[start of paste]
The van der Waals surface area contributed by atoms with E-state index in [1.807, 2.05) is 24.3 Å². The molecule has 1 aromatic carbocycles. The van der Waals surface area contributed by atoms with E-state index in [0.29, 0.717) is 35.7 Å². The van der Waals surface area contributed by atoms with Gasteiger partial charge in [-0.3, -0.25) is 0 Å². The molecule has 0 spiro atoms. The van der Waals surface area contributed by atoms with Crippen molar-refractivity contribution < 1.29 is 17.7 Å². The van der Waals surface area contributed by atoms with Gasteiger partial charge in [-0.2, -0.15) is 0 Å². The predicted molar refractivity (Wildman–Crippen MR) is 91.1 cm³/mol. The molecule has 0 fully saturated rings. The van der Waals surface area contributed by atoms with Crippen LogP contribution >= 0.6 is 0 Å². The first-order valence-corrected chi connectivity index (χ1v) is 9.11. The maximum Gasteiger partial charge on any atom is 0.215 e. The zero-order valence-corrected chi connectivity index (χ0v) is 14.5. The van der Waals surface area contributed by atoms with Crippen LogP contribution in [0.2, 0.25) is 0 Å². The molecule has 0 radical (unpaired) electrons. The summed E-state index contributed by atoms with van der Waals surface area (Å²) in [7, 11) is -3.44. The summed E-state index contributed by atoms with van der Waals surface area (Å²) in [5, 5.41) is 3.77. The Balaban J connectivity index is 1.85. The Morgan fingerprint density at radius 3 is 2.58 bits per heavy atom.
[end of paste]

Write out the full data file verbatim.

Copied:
The van der Waals surface area contributed by atoms with E-state index in [1.807, 2.05) is 24.3 Å². The molecule has 1 aromatic carbocycles. The van der Waals surface area contributed by atoms with E-state index in [0.29, 0.717) is 35.7 Å². The van der Waals surface area contributed by atoms with Gasteiger partial charge in [-0.3, -0.25) is 0 Å². The molecule has 0 spiro atoms. The van der Waals surface area contributed by atoms with Crippen molar-refractivity contribution < 1.29 is 17.7 Å². The van der Waals surface area contributed by atoms with Gasteiger partial charge in [-0.2, -0.15) is 0 Å². The predicted molar refractivity (Wildman–Crippen MR) is 91.1 cm³/mol. The molecule has 0 fully saturated rings. The van der Waals surface area contributed by atoms with Crippen LogP contribution >= 0.6 is 0 Å². The first-order valence-corrected chi connectivity index (χ1v) is 9.11. The maximum Gasteiger partial charge on any atom is 0.215 e. The zero-order valence-corrected chi connectivity index (χ0v) is 14.5. The van der Waals surface area contributed by atoms with Crippen LogP contribution in [0.2, 0.25) is 0 Å². The molecule has 0 radical (unpaired) electrons. The summed E-state index contributed by atoms with van der Waals surface area (Å²) in [7, 11) is -3.44. The summed E-state index contributed by atoms with van der Waals surface area (Å²) in [5, 5.41) is 3.77. The Balaban J connectivity index is 1.85. The Morgan fingerprint density at radius 3 is 2.58 bits per heavy atom.